Friday, November 13, 2009

Naked contempt for workers

The Courier's coverage of the Safeway/Fry's labor action over just a day and a half cuts a window into the editors' minds.

Over on the front page, Jason Soifer's story is sourced entirely from two unhappy union members. It includes no balancing facts or opinions. He wouldn't have had to go far to get some, such as Frank Cuccia's letter, which appears on the opinion page today and so must have been bouncing around the offices for a couple of weeks. But Jason's source-challenged story was enough to spark an angry broadside from the unnamed editor, condemning the union for withholding the vote from the membership. Tut tut. (His use of a quote from a company PR flak defending the rights of the poor downtrodden union members was particularly entertaining.)

Then, within hours of the editor's rush to judgment, comes the breaking story that, surprise surprise, the union's tactics have won a better settlement from Safeway and the union will vote on that rather than the crappy deal the company offered two weeks ago, before the strike threat.

The labor action had been coming for months and had been an active news story for weeks, but the Courier had nothing to say. The first word it offers its readers on the subject is shamelessly biased against the union. The slapdash editorial extends this bias, slamming the union for not settling while it was in the midst of hardball negotiations, and spuriously accusing it of anti-democratic practices.

I can think of no example of Courier coverage over the last few years that more clearly illustrates the radical bias at work at the Courier.

Will we see an editorial retraction now that all this has become clear? I'll give nice odds to anyone who wants to take that bet.


Anonymous said...

I honestly think it's not bias on their part but mismanagement at the top. Hansen clearly has other things on his mind and when news 'happens' his rush comes across as bias.

Mia said...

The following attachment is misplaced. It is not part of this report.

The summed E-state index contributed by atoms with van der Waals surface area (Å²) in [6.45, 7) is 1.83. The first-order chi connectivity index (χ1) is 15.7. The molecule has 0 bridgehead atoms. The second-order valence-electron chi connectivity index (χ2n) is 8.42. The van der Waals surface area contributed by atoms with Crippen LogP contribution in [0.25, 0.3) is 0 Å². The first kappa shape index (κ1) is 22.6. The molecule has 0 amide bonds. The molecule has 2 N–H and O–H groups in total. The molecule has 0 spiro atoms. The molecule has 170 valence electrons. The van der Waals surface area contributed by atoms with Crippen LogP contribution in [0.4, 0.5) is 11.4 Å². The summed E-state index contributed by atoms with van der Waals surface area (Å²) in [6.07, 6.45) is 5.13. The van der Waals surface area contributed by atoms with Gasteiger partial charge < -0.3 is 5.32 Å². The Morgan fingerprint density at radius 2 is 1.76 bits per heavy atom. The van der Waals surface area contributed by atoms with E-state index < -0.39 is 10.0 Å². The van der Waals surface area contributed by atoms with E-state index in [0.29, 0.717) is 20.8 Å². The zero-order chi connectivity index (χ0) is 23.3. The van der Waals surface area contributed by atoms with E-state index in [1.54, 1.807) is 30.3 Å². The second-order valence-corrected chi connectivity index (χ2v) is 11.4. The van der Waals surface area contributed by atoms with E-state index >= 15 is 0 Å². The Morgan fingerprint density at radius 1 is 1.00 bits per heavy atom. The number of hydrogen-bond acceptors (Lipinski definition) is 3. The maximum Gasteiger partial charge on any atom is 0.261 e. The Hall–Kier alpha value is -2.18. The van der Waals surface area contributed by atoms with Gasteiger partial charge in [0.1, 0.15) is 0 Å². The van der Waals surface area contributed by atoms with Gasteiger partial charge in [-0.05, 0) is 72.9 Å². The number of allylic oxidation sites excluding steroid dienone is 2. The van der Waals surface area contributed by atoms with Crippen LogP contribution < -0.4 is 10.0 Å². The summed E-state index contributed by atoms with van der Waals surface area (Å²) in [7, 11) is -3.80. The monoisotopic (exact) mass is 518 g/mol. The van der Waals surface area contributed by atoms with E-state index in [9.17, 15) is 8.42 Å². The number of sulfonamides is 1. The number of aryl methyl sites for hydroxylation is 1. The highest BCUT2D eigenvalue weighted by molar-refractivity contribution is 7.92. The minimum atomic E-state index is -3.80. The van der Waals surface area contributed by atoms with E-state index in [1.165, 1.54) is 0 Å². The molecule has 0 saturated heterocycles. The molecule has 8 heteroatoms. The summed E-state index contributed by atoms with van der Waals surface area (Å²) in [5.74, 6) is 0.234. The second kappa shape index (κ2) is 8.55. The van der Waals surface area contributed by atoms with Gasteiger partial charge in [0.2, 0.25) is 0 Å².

No bet here. There has never been a lot of support for unions (that I've witnessed) in this here red state, but it seems to continue to get worse. I've watched many people I know buy into the demonizing of unions, which seemed to be extremely kindled during the automotive industry collapse. I personally can thank a union for providing my father with a fair wage and benefits. One issue seems to be that people just can't accept the fact that too many large industries will exploit for profit. There are some fantastic companies doing a great job on their own to take care of their employees, but not enough of them to provide the needed incentive (by stealing enough of the "good" employees) to change the rest. There are plenty of good workers that just need a job to go around. Most people I talk to are common working folk so it's always difficult for me to understand their contempt for unions. Maybe some people get a little resentful about their own wages and benefits when compared to those other "common" people who invest in a union. During the said collapse, I heard people raising hell about auto workers topping $45an hour (presumably they'd been working long hours in the factory for many years), but not uttering a word about the CEO wages. Maybe they just can't find the self-worth to see the discrepancy. While CEOs collected multimillion dollar bonuses, union workers accepted paycuts, taking them from an average of $28 to between $14 & $18 (source online: The Motley Fool) And from what I can find, when these overpaid union workers were topping $45 an hr, the CEO had, on the lowest end, $10m, plus, plus. Many of which CEOs oversaw all of the final decisions, I assume, that brought the companies down. But all I ever heard about from ordinary wage earners in this area was that the unions were the downfall.